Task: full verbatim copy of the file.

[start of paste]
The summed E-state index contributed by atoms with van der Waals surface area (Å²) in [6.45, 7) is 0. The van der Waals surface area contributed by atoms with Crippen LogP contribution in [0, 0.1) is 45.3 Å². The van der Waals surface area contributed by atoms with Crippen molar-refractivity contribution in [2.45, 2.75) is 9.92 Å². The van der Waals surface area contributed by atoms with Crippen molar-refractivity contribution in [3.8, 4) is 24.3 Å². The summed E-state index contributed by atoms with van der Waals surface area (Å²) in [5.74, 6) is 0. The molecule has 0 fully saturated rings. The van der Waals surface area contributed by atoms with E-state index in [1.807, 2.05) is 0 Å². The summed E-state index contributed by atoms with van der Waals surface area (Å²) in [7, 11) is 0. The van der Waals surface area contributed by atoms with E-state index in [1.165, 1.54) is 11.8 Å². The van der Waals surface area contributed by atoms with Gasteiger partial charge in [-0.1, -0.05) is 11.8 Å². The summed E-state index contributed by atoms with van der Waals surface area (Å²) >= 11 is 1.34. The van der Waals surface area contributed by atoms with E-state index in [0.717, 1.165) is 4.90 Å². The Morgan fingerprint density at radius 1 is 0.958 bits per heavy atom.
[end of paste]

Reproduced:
The summed E-state index contributed by atoms with van der Waals surface area (Å²) in [6.45, 7) is 0. The van der Waals surface area contributed by atoms with Crippen LogP contribution in [0, 0.1) is 45.3 Å². The van der Waals surface area contributed by atoms with Crippen molar-refractivity contribution in [2.45, 2.75) is 9.92 Å². The van der Waals surface area contributed by atoms with Crippen molar-refractivity contribution in [3.8, 4) is 24.3 Å². The summed E-state index contributed by atoms with van der Waals surface area (Å²) in [5.74, 6) is 0. The molecule has 0 fully saturated rings. The van der Waals surface area contributed by atoms with E-state index in [1.807, 2.05) is 0 Å². The summed E-state index contributed by atoms with van der Waals surface area (Å²) in [7, 11) is 0. The van der Waals surface area contributed by atoms with E-state index in [1.165, 1.54) is 11.8 Å². The van der Waals surface area contributed by atoms with Gasteiger partial charge in [-0.1, -0.05) is 11.8 Å². The summed E-state index contributed by atoms with van der Waals surface area (Å²) >= 11 is 1.34. The van der Waals surface area contributed by atoms with E-state index in [0.717, 1.165) is 4.90 Å². The Morgan fingerprint density at radius 1 is 0.958 bits per heavy atom.